Along the bottom edge of the phone is a slot for the inductive stylus, called the S-Pen. This works better than any other stylus I’ve ever used on a touch screen. There is very little lag, it’s accurate, and Samsung did a good job of integrating the S-Pen with the software.
Speaking of the software, the Note runs Android 2.3 Gingerbread with TouchWiz on top. TouchWiz is passable these days, but it’s starting to get a little long in the tooth. HTC did a redesign for Android 4.0, but I’ve been led to believe that Samsung is sticking to the old look. The Note is slated to get Android 4.0, but the exact date isn’t available. The Note is $299.99 on contract.
The HTC One X is $100 less than the Note, and that’s a good deal. The One X also runs newer software on better hardware. Unless you need that bigger screen and stylus, get the One X.
The selection on Verizon has not changed dramatically in recent months, but the pricing has shifted. You’re still looking at the Samsung Galaxy Nexus or the Motorola Droid Razr Maxx. Great software, or great battery life? You cannot have both.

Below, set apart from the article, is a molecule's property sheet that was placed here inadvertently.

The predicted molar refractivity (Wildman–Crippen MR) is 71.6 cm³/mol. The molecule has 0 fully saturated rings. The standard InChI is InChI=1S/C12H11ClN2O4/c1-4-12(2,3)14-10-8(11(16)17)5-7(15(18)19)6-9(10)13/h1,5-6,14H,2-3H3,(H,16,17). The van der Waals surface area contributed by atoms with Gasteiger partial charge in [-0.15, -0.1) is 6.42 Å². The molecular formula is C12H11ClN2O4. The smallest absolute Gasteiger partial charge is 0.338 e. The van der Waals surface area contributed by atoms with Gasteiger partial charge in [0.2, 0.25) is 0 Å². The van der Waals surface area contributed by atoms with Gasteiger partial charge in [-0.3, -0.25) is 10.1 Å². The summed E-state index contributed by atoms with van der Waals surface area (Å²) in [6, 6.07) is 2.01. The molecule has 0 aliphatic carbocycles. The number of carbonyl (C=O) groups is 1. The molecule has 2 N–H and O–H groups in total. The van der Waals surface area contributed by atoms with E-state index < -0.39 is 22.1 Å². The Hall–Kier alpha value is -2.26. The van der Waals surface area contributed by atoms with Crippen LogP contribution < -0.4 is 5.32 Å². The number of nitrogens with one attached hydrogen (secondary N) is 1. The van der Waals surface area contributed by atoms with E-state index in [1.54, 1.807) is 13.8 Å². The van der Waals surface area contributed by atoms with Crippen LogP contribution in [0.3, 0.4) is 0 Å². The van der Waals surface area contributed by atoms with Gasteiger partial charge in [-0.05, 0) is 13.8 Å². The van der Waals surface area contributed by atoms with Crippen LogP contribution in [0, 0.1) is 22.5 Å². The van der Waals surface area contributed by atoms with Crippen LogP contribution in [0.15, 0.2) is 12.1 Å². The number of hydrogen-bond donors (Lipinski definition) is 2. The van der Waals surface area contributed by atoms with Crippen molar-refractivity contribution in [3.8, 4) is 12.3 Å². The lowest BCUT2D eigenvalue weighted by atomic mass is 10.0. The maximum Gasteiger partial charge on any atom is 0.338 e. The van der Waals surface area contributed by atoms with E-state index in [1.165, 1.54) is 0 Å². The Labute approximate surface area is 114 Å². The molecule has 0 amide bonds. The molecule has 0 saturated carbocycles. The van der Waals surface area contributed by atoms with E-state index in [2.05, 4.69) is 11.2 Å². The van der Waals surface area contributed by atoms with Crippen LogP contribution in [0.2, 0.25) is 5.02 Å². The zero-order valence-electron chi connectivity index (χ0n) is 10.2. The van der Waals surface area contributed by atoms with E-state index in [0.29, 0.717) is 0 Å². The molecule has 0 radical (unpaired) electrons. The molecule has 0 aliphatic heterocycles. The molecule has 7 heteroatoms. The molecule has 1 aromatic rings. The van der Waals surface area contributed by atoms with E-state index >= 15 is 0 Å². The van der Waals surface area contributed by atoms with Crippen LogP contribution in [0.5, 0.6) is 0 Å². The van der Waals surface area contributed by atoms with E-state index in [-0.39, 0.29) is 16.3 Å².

The Galaxy Nexus is Google’s flagship device running stock Android 4.0 Ice Cream Sandwich. Inside, the Nexus has solid hardware from late in the last generation. It has a TI OMAP 4460 at 1.2GHz per core, 1GB of RAM, and 32GB of internal storage with no SD card slot. The screen on the Nexus is a 4.65-inch Super AMOLED HD panel (720p), but uses a PenTile matrix. How does it look? Good overall.
The software on the Nexus is the selling point. Stock Android 4.0 is great -- it’s fast, clean, and customizable. One of the best aspects of the Nexus experience is that the device has an easily unlockable bootloader. A few commands, and you can install any software you want on the device.
The only complaints of note with the Nexus have to do with the battery life and camera. Reception is good, but not quite as good as the Razr Maxx. Also, when signal is poor, the Nexus eats through battery trying to stay connected. The 5MP camera on this device produces images that are a little grainy in medium light, and bad in low light. The Galaxy Nexus recently dropped to $199.99 on contract.
The Droid Razr Maxx isn’t the fastest device, and the software isn’t the best, but it is the best at one thing: running for a long, long time. The Maxx has a 1.2GHz dual-core OMAP4430, which is just a little slower in practice than the Nexus’ chip. You also get 1GB of RAM and 16GB of storage with an additional SD card slot.
The screen on the Maxx is a little hit and miss. The super thin AMOLED panel lets the phone be just 9mm thick, but it is only qHD (960x540) and has a PenTile matrix. It looks okay in most situations, but you can definitely see the PenTile fringe. Since the battery is molded into the device it isn’t removable, but the phone can run continuously for a few days. If that’s important to you, the Maxx should grab your attention.